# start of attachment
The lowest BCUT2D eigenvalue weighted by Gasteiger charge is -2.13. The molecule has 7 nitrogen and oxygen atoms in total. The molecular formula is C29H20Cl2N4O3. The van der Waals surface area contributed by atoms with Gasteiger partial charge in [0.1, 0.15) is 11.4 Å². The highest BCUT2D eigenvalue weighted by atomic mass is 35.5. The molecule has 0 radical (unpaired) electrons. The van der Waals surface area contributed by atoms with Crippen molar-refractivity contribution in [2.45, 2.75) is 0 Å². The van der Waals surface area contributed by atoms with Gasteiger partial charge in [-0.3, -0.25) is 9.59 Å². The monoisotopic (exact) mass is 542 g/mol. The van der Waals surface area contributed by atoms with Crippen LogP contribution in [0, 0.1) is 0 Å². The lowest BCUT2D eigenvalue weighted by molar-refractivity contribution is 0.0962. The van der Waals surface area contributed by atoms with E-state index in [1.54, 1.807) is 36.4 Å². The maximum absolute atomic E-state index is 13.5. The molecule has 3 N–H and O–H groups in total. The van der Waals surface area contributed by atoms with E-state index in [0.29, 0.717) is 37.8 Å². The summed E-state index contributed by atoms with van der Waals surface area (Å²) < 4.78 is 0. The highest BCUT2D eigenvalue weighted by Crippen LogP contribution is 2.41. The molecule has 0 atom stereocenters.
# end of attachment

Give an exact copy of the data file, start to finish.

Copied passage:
The lowest BCUT2D eigenvalue weighted by Gasteiger charge is -2.13. The molecule has 7 nitrogen and oxygen atoms in total. The molecular formula is C29H20Cl2N4O3. The van der Waals surface area contributed by atoms with Gasteiger partial charge in [0.1, 0.15) is 11.4 Å². The highest BCUT2D eigenvalue weighted by atomic mass is 35.5. The molecule has 0 radical (unpaired) electrons. The van der Waals surface area contributed by atoms with Crippen molar-refractivity contribution in [2.45, 2.75) is 0 Å². The van der Waals surface area contributed by atoms with Gasteiger partial charge in [-0.3, -0.25) is 9.59 Å². The monoisotopic (exact) mass is 542 g/mol. The van der Waals surface area contributed by atoms with Crippen LogP contribution in [0, 0.1) is 0 Å². The lowest BCUT2D eigenvalue weighted by molar-refractivity contribution is 0.0962. The van der Waals surface area contributed by atoms with E-state index in [1.54, 1.807) is 36.4 Å². The maximum absolute atomic E-state index is 13.5. The molecule has 3 N–H and O–H groups in total. The van der Waals surface area contributed by atoms with E-state index in [0.29, 0.717) is 37.8 Å². The summed E-state index contributed by atoms with van der Waals surface area (Å²) < 4.78 is 0. The highest BCUT2D eigenvalue weighted by Crippen LogP contribution is 2.41. The molecule has 0 atom stereocenters.